The people of Niognani are gracious hosts. When we’re in town, they make sure we feel at home. Check out the student blog posts for a sense of just how well they do. As Kekouta puts it, “since you’re so far from your homes, it’s our responsibility to make sure you feel like this is your second home.” Teranga, the Wolof word for hospitality, really is the operating norm.
Given everything that the people do for us (cooking our meals, trusting us with their children, letting us visit their homes, taking care of our every need), it’s natural that our students want to give back. Many have developed projects alongside the community. Last year, Steven Stilianos & Margaret Wilson helped provide access to free-flowing, safe water. Britney Peart provided 25 bikes for the community, many of which are now used by high school students to get to school. And others began working on ongoing projects – Jaylen Kreimes to build new soccer goals, Faith Beasley to provide first aid kits to local families. We really are living more side-by-side than ever.
Here is an update on where various projects stand:
- Water (pump, tower, and filtration) – the solar-powered pump continues to run at near 100% efficiency, providing water for most of the village. The water tower stood the test of its first major rainy season (one of the strongest on record) and the tank continues to hold 1,000 liters of water at a time (though it needs a proper cleaning!). The filtration system is currently being rethought by those who use it. The fine elements of what we installed don’t last, mostly because of a large amount of particulate in the water. A cap on the well would help a lot. We are looking into a proper solution.
- Bikes – if these bikes could speak, they would have quite a story to tell! Once the bikes arrived in Niognani, they were housed in the chief’s compound until we could find a more permanent place to keep them. They were slowly distributed to families in need throughout the community. Today, the majority of the bikes are in use. A few are damaged and need minor repair. A few have been modified to better suit the community’s needs. All have made an impact. There is a demand for more bikes and the need for a system to maintain and house them. Britney is working on this from college, which speaks to the fact that these projects really are relationship-based and not confined to a school-driven project.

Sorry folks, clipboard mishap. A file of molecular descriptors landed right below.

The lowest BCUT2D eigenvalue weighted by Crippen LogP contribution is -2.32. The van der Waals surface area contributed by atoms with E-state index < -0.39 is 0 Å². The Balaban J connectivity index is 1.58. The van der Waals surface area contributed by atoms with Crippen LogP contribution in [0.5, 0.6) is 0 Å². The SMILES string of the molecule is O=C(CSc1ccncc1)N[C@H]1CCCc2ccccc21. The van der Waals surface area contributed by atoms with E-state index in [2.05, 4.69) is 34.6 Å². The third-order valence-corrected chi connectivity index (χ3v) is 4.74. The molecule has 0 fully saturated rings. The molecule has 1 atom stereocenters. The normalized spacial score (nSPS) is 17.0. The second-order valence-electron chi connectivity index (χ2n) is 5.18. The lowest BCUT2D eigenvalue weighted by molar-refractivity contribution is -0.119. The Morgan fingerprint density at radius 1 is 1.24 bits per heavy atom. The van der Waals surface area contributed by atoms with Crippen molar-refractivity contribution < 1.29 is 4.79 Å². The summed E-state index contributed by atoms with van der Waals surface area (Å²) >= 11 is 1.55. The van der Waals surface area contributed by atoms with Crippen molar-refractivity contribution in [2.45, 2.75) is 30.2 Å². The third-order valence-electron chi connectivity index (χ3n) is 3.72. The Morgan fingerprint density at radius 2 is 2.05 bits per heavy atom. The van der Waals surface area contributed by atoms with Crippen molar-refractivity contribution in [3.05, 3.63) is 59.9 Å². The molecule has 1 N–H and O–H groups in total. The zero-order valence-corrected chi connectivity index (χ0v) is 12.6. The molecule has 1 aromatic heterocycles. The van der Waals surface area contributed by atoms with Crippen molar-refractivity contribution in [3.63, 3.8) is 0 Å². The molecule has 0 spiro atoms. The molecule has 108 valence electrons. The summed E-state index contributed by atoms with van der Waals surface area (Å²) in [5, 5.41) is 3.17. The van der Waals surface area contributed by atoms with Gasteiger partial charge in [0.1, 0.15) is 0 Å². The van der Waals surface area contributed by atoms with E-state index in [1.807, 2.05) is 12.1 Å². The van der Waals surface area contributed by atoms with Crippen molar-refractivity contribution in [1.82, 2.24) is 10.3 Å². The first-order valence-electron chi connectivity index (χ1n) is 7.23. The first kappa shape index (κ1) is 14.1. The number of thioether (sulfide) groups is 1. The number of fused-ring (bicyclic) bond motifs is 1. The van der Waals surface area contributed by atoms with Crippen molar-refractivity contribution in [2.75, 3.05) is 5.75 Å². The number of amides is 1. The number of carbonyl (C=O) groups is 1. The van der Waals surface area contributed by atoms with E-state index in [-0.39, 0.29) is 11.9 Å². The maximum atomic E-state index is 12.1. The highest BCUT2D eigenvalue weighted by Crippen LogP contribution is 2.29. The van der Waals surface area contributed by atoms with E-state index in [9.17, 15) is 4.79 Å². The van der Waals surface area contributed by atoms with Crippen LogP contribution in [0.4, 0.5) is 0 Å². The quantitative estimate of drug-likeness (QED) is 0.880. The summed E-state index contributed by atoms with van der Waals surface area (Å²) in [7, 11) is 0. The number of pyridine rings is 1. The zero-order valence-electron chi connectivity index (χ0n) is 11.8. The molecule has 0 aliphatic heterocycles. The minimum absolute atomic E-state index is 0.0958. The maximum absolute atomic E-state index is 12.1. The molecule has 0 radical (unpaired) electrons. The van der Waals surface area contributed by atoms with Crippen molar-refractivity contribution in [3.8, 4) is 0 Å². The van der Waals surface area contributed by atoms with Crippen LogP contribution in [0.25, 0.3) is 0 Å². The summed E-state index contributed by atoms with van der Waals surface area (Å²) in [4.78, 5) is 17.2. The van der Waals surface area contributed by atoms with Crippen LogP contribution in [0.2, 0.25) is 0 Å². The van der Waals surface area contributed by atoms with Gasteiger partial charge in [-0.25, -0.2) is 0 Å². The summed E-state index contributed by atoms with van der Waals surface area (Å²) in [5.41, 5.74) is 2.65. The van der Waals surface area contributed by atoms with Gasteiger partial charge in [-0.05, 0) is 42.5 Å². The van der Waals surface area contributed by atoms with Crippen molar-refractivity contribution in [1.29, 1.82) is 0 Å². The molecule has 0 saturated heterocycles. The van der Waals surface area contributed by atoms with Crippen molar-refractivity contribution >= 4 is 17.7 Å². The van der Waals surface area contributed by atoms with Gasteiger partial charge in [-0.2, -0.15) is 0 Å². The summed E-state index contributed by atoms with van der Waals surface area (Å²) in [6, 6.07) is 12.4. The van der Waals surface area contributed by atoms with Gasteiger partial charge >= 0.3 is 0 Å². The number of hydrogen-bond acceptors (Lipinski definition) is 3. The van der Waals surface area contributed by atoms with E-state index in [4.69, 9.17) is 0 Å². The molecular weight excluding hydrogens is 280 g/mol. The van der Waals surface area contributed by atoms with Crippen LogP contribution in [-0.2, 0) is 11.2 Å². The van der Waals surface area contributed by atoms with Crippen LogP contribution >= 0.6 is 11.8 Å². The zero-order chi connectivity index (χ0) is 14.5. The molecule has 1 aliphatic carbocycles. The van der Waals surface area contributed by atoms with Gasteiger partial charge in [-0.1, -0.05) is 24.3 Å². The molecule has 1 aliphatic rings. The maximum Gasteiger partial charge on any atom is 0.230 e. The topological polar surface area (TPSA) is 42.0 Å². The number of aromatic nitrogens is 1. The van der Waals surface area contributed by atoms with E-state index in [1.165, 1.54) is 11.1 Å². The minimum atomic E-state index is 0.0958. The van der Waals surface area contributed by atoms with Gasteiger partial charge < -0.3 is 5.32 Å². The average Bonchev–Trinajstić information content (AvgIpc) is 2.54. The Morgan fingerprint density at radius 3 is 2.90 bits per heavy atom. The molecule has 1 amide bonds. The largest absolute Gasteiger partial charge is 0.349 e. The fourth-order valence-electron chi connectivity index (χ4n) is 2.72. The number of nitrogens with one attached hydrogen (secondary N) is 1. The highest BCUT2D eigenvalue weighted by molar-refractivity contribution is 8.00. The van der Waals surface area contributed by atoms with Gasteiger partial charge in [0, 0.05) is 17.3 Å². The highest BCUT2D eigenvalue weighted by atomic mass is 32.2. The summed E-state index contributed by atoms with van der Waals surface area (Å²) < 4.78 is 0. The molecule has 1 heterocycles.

- Soccer goals – Jaylen raised some money and left school with an idea still to be achieved. This year, Connor Gordon and Philip Robinson picked up the idea and ran with it while we were in Senegal. Working with the village chief and the head of the Niognani school, they located a new plot of land for a soccer pitch. They measured it out and set the stage for the community to clear the new field. They also spent an entire day exploring different designs for the goals they want to provide – a model made of wood vs various options made of metal. In the end, they’re waiting on some additional information and updates before making a final decision. Kekouta and the team in Senegal are waiting to make this possible.
- Med Kits – Faith successfully raised money and designed well-stocked kits that provide essential medical supplies to families in the village. She worked with Kekouta and Mr. Alter to think through what the kits should have – the basic supplies to help people with their daily lives in the village. She decided on waterproof boxes to house what she donated to the families. She made sure everything got to CCS in time for the group’s departure and worked with Ms. Brumfield to get it all organized. This year’s group then distributed the medkits during our time in the village. We went family-to-family and explained exactly what was in the kit and how to use it. We also left stocks of the basics with Kekouta so that he can refill the kits as needed. It was a great way to check in on the health of the village and get a sense for how Faith’s project will impact people. It was exciting!
Our students have made major impacts in this community, on their own terms and side-by-side with residents of Niognani. And there is more in the works. Olivier, Colette, and Joy are pushing ahead with a vision for a community center that could house a store, the bikes, an educational center, and more. They want to create a space that could house future projects and allow both the CCS community and the people of Niognani to interact and learn from each other even when we’re not in Senegal. It’s a powerful vision.
If you have any questions about these projects or would like to support the student work in this area of the Global Education life, please let us know.